Understandably, the public is outraged yet again at President Donald Trump’s assertive agenda. After issuing early executive orders to begin the repeal of the Affordable Care Act (ACA), start logistics for his border wall, and strip sanctuary cities of federal funds, Trump has now restricted immigration more extensively. The moral and constitutional justifications of these actions are worthy of papers of debate, but that’s not what this column is about.
While the immigration ban has had an enormous international impact, arguably the most domestically influential is the repeal of the ACA
Trump emphasized his goal to repeal the ACA as one of the main points of his presidential campaign. The order gives the executive branch the power to “minimize the unwarranted economic and regulatory burdens of the Act” in order to “afford the States more flexibility and control to create a more free and open healthcare market.”
We shouldn’t be shocked that this was one of Trump’s first actions. Although I personally don’t see Trump as a true member and supporter of the Republican Party, much of his campaign addressed a number of the concerns of the Party from recent years.
Whether or not you agree with the long-term practicality and effectiveness of the ACA, the truth is that select people have indeed benefited, and one common fear of this new order is that these people will lose vital access to health care. This particular order, however, does not immediately strip the benefits of the ACA from its benefactors, as some might claim.
The long-term debate on healthcare has yet to be resolved, but remember that the duty of America’s chief executive is to execute, and a key phrase of this particular order is “in the meantime, pending such repeal, it is imperative for the executive branch to ensure that the law is being efficiently implemented.” Trump should not, and likely will not, repeal the act without a proper replacement or solution. There is plenty of evidence that can be used to criticize our new president—his misogynistic behavior, questionable work ethics, and disrespectful attitude—but this particular order doesn’t warrant criticism directly.
Perhaps the most divisive executive order thus far, Order 13769 heavily restricts immigration from seven countries—Syria, Iraq, Iran, Libya, Sudan, Yemen, and Somalia. Critics of the order nationwide argue that people from these Muslim-majority countries are being banned from the U.S. due to a miniscule population of extremists whose practices aren’t representative of Islam, just as the Aryan Nations aren’t symbolic of Christianity.
This, however, might not be the reason why these particular countries are facing immigration blocks. Out of the 50 or so Muslim-majority nations, why has Trump only blocked seven? The reason isn’t because they’re Muslim-majority, it’s because the U.S. simply can’t trust their government’s paperwork.
The central governments in countries like Syria and Somalia, though they do indeed exist contrary to popular belief, are chronically weak. One symptom of this weakness is the unreliability of their records. If a citizen from a stable country wants to enter the U.S., we can verify from that government who that citizen is and what his or her background is with relative certainty before continuing the vetting process.
We cannot be as certain with the countries on the list. The Somali central government doesn’t have enough reach and authority to maintain accurate, extensive records. Other countries, like Iran, that do have strong central governments are still banned because Iran is a self-proclaimed enemy of the U.S. and of Western interests, as the phrase “death to America,” has been supported by Iranian officials since the revolution and recently repeated by Iranian leadership. Because of this animosity, it’s difficult for us to verify Iranian records, representing the rationale for the ban.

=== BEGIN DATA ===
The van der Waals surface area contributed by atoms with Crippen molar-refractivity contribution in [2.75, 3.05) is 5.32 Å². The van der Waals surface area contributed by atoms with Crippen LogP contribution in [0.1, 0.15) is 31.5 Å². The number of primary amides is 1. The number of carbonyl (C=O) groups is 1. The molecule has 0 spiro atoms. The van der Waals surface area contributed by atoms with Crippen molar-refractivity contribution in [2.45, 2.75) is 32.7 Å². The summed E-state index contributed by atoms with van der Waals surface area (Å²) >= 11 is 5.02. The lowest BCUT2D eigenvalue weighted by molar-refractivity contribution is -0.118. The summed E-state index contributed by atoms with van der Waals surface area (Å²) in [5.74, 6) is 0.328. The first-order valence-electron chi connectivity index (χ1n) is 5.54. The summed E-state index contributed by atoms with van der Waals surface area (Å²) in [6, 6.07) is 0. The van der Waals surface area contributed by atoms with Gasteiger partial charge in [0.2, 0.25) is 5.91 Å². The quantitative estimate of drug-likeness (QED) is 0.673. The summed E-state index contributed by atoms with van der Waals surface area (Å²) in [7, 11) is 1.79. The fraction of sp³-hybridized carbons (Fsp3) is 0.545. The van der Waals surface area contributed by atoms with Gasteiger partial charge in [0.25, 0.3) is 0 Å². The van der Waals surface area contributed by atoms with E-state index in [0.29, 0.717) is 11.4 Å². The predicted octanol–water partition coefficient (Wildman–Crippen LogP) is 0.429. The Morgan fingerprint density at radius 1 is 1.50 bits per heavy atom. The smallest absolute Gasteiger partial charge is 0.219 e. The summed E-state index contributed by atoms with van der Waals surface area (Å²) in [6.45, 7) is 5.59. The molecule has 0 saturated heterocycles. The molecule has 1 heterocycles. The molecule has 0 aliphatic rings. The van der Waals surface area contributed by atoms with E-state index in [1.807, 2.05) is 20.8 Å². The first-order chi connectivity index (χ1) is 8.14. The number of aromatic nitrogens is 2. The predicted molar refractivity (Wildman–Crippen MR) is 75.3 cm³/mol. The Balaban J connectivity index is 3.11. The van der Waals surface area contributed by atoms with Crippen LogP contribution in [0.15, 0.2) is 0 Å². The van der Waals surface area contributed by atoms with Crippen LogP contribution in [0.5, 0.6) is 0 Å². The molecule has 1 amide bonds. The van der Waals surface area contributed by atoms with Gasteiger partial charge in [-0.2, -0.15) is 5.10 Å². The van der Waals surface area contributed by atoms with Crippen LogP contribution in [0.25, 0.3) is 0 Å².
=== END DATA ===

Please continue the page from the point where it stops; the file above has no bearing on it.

In my view, the move toward repealing the ACA makes sense. It’s a logical progression in Republican politics, and conservatives have a strong argument against it. After all, the law is meant to provide more coverage to the public, but it doesn’t actually create more doctors, improve health technology, or fund research. Much of that work is already done privately, and with more practical steps forward, we can create a more sustainable healthcare system that doesn’t just provide coverage, but increases the quantity and quality of medical care itself.
On the other hand, Trump’s ban on immigration, especially toward Syrians, is not a step in the right direction. I understand the conservative fear of terror entering the U.S., but Syrian lives aren’t worth less than those of any other person. Donald Trump, Jr.’s “If you had to eat bag of Skittles with a couple poisoned, would you eat it” argument is unfounded, and frankly, ignorant. If I choose not to eat the skittles, the skittles face no more strife. If I choose not to let in Syrian refugees, I subject the Syrians to continued fear and danger. Syrians aren’t Skittles.
The case with Iran is more difficult. American people should realize that it’s not the Iranian people who are against the U.S., it’s the government. Now especially, Americans should understand that distinction because we can see it at home. Governments do not always represent the interests of the people. The average Iranian citizen probably wants what most of us want—a strong family, a sense of community, and a stable life.
Though the right has valid concerns, the benefits—social, economic, political, and moral—to accepting immigrants, especially refugees, far outweigh the costs.
Featured Image by Meg Dolan / Heights Staff